Timberland

Aunt Fanny Considers Another Timberland Investment

Aunt Fanny Considers Another Timberland Investment

One benefit of working on projects for different clients and teaching workshops for a range of folks is the variety of questions asked. The discussions we end up having serve to remind us how acquiring, managing and selling timber and timberlands require specific skills to do so with minimum error and maximum profit. And how we come to learn and develop these skills can differ. Aunt Fanny, who continues to grow her timberland portfolio, gave me permission to share another of her stories about how she learned to evaluate timber markets when thinking about trading her cash and capital for tree-growing assets.

Aunt Fanny Thinks About…Making an Offer

Aunt Fanny and I stopped near a small clearing in her forest where a large pine tree had fallen years ago. The tree had knocked down a few defenseless trees of lesser size, creating a gap in the canopy. Sunlight shined through down to the forest floor.

I pulled out my Star Wars thermos and poured out a cup of ice water, handed it to Aunt Fanny, and then took a swig straight from the thermos.

“Nephew, do you know Abe Phroman?” asked Aunt Fanny, looking out into the woods, sipping the cold water.

“Yes, he’s the Sausage King of Chicago,” I said.

“What are you talking about?” asked Aunt Fanny. Apparently, she had not seen “Ferris Bueller’s Day Off.”

“Sorry,” I said. “Old movie reference.” I cleared my throat. “You mean your neighbor?”

Exactly,” said Aunt Fanny. “Mr. Phroman is interested in selling some timberland.”

“You mean the 184 acres of loblolly pine adjacent to your property?” I said, nodding my head toward the property line.

“Well, I was thinking about making an offer,” said Aunt Fanny.

I hesitated. “Did you just say what I think you said?”

“Yes,” said Aunt Fanny. “I was thinking about whether or not to entertain this idea seriously. So how should I think about this?”

“Time for me to play professor again,” I said.

“Okay,” said Aunt Fanny, opening her black-and-white marbled composition notebook. “But be gentle. I’m not taking any quizzes.”

“Overall, assessing a potential timberland investment is straightforward,” I said. “And it starts with understanding the local market for wood. Timber markets are uniquely local.”

“What do you mean ‘uniquely local’?” asked Aunt Fanny, making quotes in the air with the hand holding her pen. The other hand kept the notebook open.

“It means the same timberland property in two different markets will have two different values,” I said. “You can have the finest timber in the world, but if you’re not close enough to mills that can buy your trees and turn them into something more valuable such as lumber or paper, your trees, from an economic standpoint, have little value.”

“Well that’s nice to hear,” said Aunt Fanny, frowning behind her aviator sunglasses.

“In this case, since Mr. Phroman’s property adjoins yours, we already know something about the local market,” I said. “It’s in your forest management plan.”

Aunt Fanny reached to a side pocket in her camouflage jumpsuit and pulled out a folded sheaf of papers. She flipped several pages and started to read, “Local timber markets within 100 road miles include seven pine sawmills, two pine plywood plants, one pole plant, four hardwood grade mills, two pulp mills and four chip mills.”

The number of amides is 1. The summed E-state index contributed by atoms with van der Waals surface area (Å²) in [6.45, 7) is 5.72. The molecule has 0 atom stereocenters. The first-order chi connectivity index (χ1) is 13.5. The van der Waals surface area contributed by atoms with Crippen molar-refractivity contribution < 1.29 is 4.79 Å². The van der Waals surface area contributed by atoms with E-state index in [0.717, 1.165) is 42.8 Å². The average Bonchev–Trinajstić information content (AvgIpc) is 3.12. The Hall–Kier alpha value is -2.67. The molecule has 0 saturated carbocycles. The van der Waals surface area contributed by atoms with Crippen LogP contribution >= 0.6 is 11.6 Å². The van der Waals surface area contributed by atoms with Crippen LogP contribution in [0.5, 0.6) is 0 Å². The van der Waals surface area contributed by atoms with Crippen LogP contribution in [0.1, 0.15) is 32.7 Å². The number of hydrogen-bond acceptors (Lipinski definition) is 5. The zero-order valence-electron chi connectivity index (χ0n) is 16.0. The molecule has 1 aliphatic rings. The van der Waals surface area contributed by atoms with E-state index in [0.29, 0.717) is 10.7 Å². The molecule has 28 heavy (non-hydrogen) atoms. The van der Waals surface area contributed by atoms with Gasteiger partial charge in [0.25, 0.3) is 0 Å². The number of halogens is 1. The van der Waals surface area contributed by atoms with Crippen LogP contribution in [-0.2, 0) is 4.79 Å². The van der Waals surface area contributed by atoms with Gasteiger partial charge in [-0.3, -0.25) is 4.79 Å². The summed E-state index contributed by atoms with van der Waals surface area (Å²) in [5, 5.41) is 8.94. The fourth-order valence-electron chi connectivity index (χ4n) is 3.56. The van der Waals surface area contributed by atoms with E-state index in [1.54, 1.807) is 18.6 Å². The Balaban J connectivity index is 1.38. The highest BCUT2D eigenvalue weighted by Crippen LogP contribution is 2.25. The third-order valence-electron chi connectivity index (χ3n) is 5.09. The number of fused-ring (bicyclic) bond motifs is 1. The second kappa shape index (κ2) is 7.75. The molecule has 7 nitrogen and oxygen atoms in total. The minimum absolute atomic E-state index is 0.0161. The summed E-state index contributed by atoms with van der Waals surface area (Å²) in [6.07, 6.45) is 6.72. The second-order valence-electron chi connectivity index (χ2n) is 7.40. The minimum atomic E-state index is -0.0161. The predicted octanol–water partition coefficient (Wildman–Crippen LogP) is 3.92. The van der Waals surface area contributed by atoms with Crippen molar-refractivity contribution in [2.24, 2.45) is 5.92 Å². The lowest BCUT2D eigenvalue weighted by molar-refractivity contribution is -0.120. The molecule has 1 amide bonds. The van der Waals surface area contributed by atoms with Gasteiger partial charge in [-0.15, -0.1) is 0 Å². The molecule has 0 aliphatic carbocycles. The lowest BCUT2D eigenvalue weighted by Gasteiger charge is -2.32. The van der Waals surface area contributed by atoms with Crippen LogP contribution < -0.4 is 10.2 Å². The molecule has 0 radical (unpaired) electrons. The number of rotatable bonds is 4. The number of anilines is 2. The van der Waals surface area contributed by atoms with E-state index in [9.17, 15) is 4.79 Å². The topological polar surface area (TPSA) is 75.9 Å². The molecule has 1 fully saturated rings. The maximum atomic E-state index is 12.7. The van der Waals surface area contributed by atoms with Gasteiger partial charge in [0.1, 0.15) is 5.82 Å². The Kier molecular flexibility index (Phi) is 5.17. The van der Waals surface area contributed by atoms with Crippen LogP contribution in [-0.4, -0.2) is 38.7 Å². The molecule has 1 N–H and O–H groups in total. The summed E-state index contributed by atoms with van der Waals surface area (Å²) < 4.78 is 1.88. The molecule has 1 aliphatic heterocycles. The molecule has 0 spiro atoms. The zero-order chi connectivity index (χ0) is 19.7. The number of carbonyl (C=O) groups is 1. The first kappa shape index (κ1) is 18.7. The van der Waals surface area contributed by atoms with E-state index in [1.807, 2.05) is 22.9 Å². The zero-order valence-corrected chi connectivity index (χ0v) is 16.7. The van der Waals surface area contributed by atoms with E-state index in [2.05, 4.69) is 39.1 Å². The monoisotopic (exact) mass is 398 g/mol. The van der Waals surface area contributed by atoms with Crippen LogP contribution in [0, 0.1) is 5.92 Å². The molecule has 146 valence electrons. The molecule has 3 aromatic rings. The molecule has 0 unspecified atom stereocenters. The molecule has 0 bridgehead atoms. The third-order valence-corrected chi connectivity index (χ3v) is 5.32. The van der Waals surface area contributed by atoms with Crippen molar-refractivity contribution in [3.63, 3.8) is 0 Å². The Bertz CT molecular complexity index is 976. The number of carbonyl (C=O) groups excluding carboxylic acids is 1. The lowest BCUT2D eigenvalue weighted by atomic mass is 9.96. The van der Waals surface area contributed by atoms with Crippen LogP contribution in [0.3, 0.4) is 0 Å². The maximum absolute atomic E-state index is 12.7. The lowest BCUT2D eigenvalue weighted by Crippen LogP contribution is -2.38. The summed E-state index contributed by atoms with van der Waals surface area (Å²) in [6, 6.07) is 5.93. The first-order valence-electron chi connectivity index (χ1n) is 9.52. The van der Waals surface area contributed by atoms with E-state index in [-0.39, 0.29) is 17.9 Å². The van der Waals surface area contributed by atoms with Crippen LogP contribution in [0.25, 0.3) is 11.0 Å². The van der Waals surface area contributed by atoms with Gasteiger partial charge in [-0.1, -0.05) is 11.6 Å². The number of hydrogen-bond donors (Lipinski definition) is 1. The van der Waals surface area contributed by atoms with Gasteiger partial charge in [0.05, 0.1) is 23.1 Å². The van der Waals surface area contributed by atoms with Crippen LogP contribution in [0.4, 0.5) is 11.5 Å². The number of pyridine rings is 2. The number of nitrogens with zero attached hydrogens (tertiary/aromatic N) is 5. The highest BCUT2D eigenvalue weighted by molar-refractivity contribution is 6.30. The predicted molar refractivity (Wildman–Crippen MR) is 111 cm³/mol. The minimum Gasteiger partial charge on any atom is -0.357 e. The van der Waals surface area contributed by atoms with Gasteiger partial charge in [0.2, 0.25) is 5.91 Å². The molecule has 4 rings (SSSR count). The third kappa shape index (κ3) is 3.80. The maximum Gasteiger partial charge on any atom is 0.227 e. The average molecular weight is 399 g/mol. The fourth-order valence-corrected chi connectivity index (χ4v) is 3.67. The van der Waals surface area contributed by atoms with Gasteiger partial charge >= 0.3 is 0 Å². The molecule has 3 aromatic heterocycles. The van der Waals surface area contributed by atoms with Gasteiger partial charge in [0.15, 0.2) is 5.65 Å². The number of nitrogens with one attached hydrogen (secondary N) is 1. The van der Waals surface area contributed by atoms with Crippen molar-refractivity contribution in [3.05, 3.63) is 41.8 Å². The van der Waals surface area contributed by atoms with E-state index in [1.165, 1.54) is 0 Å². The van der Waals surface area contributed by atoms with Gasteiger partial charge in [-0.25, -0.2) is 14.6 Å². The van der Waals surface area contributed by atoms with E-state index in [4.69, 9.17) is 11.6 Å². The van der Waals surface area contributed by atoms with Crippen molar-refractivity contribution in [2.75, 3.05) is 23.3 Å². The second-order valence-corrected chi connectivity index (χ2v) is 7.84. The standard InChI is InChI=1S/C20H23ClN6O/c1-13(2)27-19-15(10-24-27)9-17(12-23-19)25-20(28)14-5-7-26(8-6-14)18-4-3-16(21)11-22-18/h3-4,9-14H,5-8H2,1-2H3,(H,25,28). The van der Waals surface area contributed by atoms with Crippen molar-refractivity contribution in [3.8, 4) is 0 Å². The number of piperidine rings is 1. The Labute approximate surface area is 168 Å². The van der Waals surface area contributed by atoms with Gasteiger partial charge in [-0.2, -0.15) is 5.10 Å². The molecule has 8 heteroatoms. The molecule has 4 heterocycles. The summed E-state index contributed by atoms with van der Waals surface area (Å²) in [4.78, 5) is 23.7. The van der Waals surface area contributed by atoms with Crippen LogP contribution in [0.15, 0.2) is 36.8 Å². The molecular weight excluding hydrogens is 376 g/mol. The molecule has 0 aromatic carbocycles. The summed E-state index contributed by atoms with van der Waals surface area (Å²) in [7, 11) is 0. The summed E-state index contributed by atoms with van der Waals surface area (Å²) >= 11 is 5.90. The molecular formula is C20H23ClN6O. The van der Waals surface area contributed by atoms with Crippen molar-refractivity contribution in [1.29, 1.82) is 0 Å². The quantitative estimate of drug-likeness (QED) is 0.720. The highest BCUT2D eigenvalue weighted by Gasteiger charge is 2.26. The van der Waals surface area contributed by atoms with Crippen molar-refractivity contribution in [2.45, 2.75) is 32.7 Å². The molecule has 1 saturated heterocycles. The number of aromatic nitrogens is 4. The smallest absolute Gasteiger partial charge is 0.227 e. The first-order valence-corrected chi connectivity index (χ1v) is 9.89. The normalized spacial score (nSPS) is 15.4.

“So that gives us a starting point,” I said. “Now we’d need to confirm that those mills are open and interested in the kind of timber we’d be selling.”

“Makes sense,” said Aunt Fanny.

“Next, we would look closely at any data Mr. Phroman could share about his forest and we’d ask questions,” I said. “Forestry has a somewhat bizarre relationship with data. Everything is a sample. A forest cruise is a sample of what’s out there. Any timber price data is based on a sample of what’s going on in the market.”

“Would we do our own cruise to check the forest?” asked Aunt Fanny.

“There’s a good chance we would,” I said. “Because, in the end, we want to know what’s knowable. This helps us minimize any risks. We want to know, as best as possible, what we’re buying and the potential revenues and property taxes and management costs.”

“Whew,” said Aunt Fanny.

“In the end, we want to understand the individual property and the local timber market,” I said. “Timberland values depend on the local wood basin and the forest stocking of the properties.”

“Well, I guess we should go talk to Mr. Phroman,” said Aunt Fanny. “Life moves pretty fast. If we don’t stop talking to look around, we could miss an opportunity.”

This content may not be used or reproduced in any manner whatsoever, in part or in whole, without written permission of LANDTHINK. Use of this content without permission is a violation of federal copyright law. The articles, posts, comments, opinions and information provided by LANDTHINK are for informational and research purposes only and DOES NOT substitute or coincide with the advice of an attorney, accountant, real estate broker or any other licensed real estate professional. LANDTHINK strongly advises visitors and readers to seek their own professional guidance and advice related to buying, investing in or selling real estate.

About the author

Brooks Mendell, Ph.D.

Brooks Mendell, Ph.D. is President and Founder of Forisk Consulting, a forest industry, timber REIT, bioenergy and timber market research firm. Dr. Mendell has over fifteen years of operating, research, and consulting experience in forest business and finance. Mendell has published over sixty articles and two books on topics related to timber and timberland REITs and markets, forest business management and operations, and communication skills.

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